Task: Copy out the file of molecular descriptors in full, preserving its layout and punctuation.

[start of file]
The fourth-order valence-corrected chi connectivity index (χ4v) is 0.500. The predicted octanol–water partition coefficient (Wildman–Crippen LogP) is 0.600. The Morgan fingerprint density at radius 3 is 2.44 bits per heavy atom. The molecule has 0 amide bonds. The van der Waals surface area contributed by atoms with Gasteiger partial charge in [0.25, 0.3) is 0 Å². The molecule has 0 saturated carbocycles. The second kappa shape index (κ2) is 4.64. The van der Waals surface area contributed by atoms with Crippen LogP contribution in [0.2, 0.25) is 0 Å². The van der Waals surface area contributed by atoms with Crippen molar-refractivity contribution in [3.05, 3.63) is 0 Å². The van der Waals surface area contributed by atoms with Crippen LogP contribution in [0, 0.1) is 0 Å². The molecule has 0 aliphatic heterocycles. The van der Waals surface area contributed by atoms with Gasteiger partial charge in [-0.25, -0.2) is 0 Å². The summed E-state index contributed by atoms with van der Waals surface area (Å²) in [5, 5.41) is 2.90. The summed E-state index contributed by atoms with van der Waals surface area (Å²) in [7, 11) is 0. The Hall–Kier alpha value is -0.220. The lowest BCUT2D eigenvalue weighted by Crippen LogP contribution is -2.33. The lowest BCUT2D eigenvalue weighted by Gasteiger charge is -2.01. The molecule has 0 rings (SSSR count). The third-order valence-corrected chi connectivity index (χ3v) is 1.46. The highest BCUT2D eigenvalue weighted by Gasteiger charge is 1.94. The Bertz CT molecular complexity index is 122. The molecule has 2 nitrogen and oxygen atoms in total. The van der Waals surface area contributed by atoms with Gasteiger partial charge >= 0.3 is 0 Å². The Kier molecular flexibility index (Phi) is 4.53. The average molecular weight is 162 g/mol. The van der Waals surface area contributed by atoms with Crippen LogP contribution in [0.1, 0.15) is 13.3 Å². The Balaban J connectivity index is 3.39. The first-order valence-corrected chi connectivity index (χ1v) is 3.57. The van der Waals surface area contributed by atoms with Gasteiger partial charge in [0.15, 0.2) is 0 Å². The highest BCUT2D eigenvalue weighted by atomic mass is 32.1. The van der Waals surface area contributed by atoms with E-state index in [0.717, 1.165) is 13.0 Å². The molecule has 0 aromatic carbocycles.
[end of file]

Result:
The fourth-order valence-corrected chi connectivity index (χ4v) is 0.500. The predicted octanol–water partition coefficient (Wildman–Crippen LogP) is 0.600. The Morgan fingerprint density at radius 3 is 2.44 bits per heavy atom. The molecule has 0 amide bonds. The van der Waals surface area contributed by atoms with Gasteiger partial charge in [0.25, 0.3) is 0 Å². The molecule has 0 saturated carbocycles. The second kappa shape index (κ2) is 4.64. The van der Waals surface area contributed by atoms with Crippen LogP contribution in [0.2, 0.25) is 0 Å². The van der Waals surface area contributed by atoms with Crippen molar-refractivity contribution in [3.05, 3.63) is 0 Å². The van der Waals surface area contributed by atoms with Crippen LogP contribution in [0, 0.1) is 0 Å². The molecule has 0 aliphatic heterocycles. The van der Waals surface area contributed by atoms with Gasteiger partial charge in [-0.25, -0.2) is 0 Å². The summed E-state index contributed by atoms with van der Waals surface area (Å²) in [5, 5.41) is 2.90. The summed E-state index contributed by atoms with van der Waals surface area (Å²) in [7, 11) is 0. The Hall–Kier alpha value is -0.220. The lowest BCUT2D eigenvalue weighted by Crippen LogP contribution is -2.33. The lowest BCUT2D eigenvalue weighted by Gasteiger charge is -2.01. The molecule has 0 rings (SSSR count). The third-order valence-corrected chi connectivity index (χ3v) is 1.46. The highest BCUT2D eigenvalue weighted by Gasteiger charge is 1.94. The Bertz CT molecular complexity index is 122. The molecule has 2 nitrogen and oxygen atoms in total. The van der Waals surface area contributed by atoms with Gasteiger partial charge >= 0.3 is 0 Å². The Kier molecular flexibility index (Phi) is 4.53. The average molecular weight is 162 g/mol. The van der Waals surface area contributed by atoms with Crippen LogP contribution in [0.1, 0.15) is 13.3 Å². The Balaban J connectivity index is 3.39. The first-order valence-corrected chi connectivity index (χ1v) is 3.57. The van der Waals surface area contributed by atoms with Gasteiger partial charge in [0.15, 0.2) is 0 Å². The highest BCUT2D eigenvalue weighted by atomic mass is 32.1. The van der Waals surface area contributed by atoms with E-state index in [0.717, 1.165) is 13.0 Å². The molecule has 0 aromatic carbocycles.